Tax credits are a beautiful thing that can help your small business save money. At Tax Alli, we frequently run into business owners who haven’t been taking advantage of credits they are eligible for, or could benefit from. So, today, I’m going to show you eight small business credits available in the US that have helped many of our small business clients keep more of the precious dollars they work hard for.
But first, let’s get a handle on the difference between tax credits and tax deductions—one of the most misunderstood topics in the world of small business taxes.
Turbocharged Tax Deductions
To sum it up, tax credits are like turbocharged tax deductions, only better. Deductions cut your taxable income, so every dollar of deductions will cut your total tax by a percentage of that deduction depending on your tax bracket. Tax credits are actually dollar for dollar. Credits cut your actual tax, so every dollar of credit cuts your tax by a full dollar.
Tax deductions become more valuable as your taxable income rises. If you’re in the 15% bracket, every dollar you deduct cuts your tax by 15 cents. If you’re in the 35% bracket, that same dollar deduction cuts your tax by 35 cents. But tax credits are more valuable for taxpayers in lower brackets. If you’re in the 35% bracket, you need $2,857 in deductions to equal a $1,000 credit. In the 15% bracket, you’d need a whopping $6,667 in deductions to equal that $1,000 credit.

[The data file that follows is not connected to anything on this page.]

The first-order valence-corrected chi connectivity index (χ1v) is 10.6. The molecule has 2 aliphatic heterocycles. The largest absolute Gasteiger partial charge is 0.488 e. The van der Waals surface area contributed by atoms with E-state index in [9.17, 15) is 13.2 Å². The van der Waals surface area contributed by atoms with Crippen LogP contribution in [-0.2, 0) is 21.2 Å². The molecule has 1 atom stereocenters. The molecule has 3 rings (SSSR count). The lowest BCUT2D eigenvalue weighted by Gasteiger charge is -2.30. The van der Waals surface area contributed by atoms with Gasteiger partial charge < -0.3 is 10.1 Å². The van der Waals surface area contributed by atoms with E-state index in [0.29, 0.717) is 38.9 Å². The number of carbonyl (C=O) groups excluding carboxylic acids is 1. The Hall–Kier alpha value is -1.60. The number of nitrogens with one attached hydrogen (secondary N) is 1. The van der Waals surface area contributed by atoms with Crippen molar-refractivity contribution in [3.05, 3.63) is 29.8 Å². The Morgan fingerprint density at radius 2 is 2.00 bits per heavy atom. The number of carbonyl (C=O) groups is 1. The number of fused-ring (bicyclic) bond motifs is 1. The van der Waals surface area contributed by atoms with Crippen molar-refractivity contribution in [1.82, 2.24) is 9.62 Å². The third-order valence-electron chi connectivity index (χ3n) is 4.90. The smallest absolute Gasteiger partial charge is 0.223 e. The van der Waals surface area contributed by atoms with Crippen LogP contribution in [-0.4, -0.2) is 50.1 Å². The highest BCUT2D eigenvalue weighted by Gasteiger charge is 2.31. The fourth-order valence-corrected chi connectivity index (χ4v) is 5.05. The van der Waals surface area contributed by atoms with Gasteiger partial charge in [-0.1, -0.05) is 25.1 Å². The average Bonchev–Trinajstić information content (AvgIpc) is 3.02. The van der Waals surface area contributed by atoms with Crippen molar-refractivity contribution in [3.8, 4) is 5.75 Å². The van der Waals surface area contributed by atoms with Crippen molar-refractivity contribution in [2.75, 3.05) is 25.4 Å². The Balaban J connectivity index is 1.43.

The key to capitalizing on these benefits is knowing what you can claim. So to help you get a jump start, here’s my list of eight small business tax credits every small business should know about:
1. Alcohol Fuels Credit
A credit that is calculated from the costs associated with the production of alcohol based fuels such as methanol and ethanol. This will only apply if you happen to be involved in the production of fuels, not the consumption of them.
2. Alternative Motor Vehicle Credit
A credit of up to $8,000 to encourage the purchase of an alternative fuel source vehicle. This does not apply to hybrids or electric vehicles since they use conventional fuel sources. Currently the IRS only recognizes one vehicle as eligible for the credit, the Honda FCX Clarity, which uses hydrogen fuel-cell technology.
So when it comes time to purchase your next company vehicle you may want to skip past the gas-guzzlers and put $8,000 greenbacks in your pocket, thanks to Uncle Sam!
3. Disabled Access Credit
If you have expenses related to providing access to your business for people with disabilities, you could be eligible for this credit. The maximum credit available is $5,000 on $10,000 of expenditures.
4. Employer-Provided Child Care Credit
A credit for businesses who directly pay the child care expenses for its employees. The credit is for 25% of expenses up to $150,000 a year.